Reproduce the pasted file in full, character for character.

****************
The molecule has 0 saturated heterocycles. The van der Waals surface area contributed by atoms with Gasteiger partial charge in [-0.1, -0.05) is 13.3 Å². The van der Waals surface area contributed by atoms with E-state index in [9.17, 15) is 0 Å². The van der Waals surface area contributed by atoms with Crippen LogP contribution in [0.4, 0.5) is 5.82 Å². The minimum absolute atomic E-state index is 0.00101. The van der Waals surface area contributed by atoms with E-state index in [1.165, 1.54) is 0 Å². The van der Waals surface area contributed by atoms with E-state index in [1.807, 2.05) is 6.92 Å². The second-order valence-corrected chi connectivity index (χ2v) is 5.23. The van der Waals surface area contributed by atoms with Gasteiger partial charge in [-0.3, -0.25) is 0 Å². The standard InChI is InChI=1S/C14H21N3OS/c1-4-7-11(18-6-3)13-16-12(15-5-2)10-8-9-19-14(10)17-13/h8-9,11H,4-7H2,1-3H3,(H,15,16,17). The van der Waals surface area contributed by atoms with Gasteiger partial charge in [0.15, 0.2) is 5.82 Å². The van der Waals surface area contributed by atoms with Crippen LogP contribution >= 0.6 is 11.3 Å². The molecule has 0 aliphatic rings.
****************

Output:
The molecule has 0 saturated heterocycles. The van der Waals surface area contributed by atoms with Gasteiger partial charge in [-0.1, -0.05) is 13.3 Å². The van der Waals surface area contributed by atoms with E-state index in [9.17, 15) is 0 Å². The van der Waals surface area contributed by atoms with Crippen LogP contribution in [0.4, 0.5) is 5.82 Å². The minimum absolute atomic E-state index is 0.00101. The van der Waals surface area contributed by atoms with E-state index in [1.165, 1.54) is 0 Å². The van der Waals surface area contributed by atoms with E-state index in [1.807, 2.05) is 6.92 Å². The second-order valence-corrected chi connectivity index (χ2v) is 5.23. The van der Waals surface area contributed by atoms with Gasteiger partial charge in [-0.3, -0.25) is 0 Å². The standard InChI is InChI=1S/C14H21N3OS/c1-4-7-11(18-6-3)13-16-12(15-5-2)10-8-9-19-14(10)17-13/h8-9,11H,4-7H2,1-3H3,(H,15,16,17). The van der Waals surface area contributed by atoms with Gasteiger partial charge in [0.15, 0.2) is 5.82 Å². The van der Waals surface area contributed by atoms with Crippen LogP contribution >= 0.6 is 11.3 Å². The molecule has 0 aliphatic rings.